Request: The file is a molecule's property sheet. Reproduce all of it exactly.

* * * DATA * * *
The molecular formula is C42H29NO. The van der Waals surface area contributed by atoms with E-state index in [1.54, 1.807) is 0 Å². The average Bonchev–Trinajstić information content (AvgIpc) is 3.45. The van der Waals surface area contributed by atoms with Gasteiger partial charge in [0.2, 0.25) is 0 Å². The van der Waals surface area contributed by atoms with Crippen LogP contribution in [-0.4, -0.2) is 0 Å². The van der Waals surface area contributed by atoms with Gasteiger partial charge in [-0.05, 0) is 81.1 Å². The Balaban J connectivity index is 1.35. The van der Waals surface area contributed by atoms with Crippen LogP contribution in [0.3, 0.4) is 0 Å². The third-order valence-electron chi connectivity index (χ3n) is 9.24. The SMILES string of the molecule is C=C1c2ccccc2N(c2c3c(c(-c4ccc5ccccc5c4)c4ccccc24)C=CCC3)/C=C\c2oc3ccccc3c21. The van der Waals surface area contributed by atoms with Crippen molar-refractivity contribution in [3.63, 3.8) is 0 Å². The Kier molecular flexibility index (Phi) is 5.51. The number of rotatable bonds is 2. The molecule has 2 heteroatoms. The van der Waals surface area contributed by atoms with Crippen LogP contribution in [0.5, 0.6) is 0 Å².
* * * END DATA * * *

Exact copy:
The molecular formula is C42H29NO. The van der Waals surface area contributed by atoms with E-state index in [1.54, 1.807) is 0 Å². The average Bonchev–Trinajstić information content (AvgIpc) is 3.45. The van der Waals surface area contributed by atoms with Gasteiger partial charge in [0.2, 0.25) is 0 Å². The van der Waals surface area contributed by atoms with Crippen LogP contribution in [-0.4, -0.2) is 0 Å². The van der Waals surface area contributed by atoms with Gasteiger partial charge in [-0.05, 0) is 81.1 Å². The Balaban J connectivity index is 1.35. The van der Waals surface area contributed by atoms with Crippen LogP contribution in [0.3, 0.4) is 0 Å². The third-order valence-electron chi connectivity index (χ3n) is 9.24. The SMILES string of the molecule is C=C1c2ccccc2N(c2c3c(c(-c4ccc5ccccc5c4)c4ccccc24)C=CCC3)/C=C\c2oc3ccccc3c21. The van der Waals surface area contributed by atoms with Crippen molar-refractivity contribution in [3.63, 3.8) is 0 Å². The Kier molecular flexibility index (Phi) is 5.51. The number of rotatable bonds is 2. The molecule has 2 heteroatoms. The van der Waals surface area contributed by atoms with Crippen LogP contribution in [0.5, 0.6) is 0 Å².